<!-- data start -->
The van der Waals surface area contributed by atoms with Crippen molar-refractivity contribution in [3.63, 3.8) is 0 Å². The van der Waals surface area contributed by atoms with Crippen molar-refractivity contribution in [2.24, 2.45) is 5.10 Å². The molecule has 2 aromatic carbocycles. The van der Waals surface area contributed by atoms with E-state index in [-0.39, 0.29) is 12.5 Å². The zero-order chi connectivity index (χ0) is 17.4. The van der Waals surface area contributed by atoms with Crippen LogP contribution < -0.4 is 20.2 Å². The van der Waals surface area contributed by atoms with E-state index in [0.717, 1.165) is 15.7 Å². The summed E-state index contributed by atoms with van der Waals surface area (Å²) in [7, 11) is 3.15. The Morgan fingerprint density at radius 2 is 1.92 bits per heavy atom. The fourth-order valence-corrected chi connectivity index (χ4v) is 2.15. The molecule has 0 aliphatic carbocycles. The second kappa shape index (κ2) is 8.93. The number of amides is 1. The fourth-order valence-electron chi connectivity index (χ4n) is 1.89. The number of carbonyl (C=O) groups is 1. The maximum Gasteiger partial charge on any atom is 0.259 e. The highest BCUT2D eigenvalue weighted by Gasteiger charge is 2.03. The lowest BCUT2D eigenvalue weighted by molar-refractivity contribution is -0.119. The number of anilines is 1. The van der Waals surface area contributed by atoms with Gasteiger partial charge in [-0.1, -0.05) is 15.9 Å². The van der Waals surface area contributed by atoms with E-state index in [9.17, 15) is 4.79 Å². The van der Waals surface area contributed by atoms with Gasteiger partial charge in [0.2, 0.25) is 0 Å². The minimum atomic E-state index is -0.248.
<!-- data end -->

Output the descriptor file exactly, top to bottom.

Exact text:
The van der Waals surface area contributed by atoms with Crippen molar-refractivity contribution in [3.63, 3.8) is 0 Å². The van der Waals surface area contributed by atoms with Crippen molar-refractivity contribution in [2.24, 2.45) is 5.10 Å². The molecule has 2 aromatic carbocycles. The van der Waals surface area contributed by atoms with E-state index in [-0.39, 0.29) is 12.5 Å². The zero-order chi connectivity index (χ0) is 17.4. The van der Waals surface area contributed by atoms with Crippen LogP contribution < -0.4 is 20.2 Å². The van der Waals surface area contributed by atoms with E-state index in [0.717, 1.165) is 15.7 Å². The summed E-state index contributed by atoms with van der Waals surface area (Å²) in [7, 11) is 3.15. The Morgan fingerprint density at radius 2 is 1.92 bits per heavy atom. The fourth-order valence-corrected chi connectivity index (χ4v) is 2.15. The molecule has 0 aliphatic carbocycles. The second kappa shape index (κ2) is 8.93. The number of amides is 1. The fourth-order valence-electron chi connectivity index (χ4n) is 1.89. The number of carbonyl (C=O) groups is 1. The maximum Gasteiger partial charge on any atom is 0.259 e. The highest BCUT2D eigenvalue weighted by Gasteiger charge is 2.03. The lowest BCUT2D eigenvalue weighted by molar-refractivity contribution is -0.119. The number of anilines is 1. The van der Waals surface area contributed by atoms with Gasteiger partial charge in [-0.1, -0.05) is 15.9 Å². The van der Waals surface area contributed by atoms with E-state index in [9.17, 15) is 4.79 Å². The van der Waals surface area contributed by atoms with Gasteiger partial charge in [0.2, 0.25) is 0 Å². The minimum atomic E-state index is -0.248.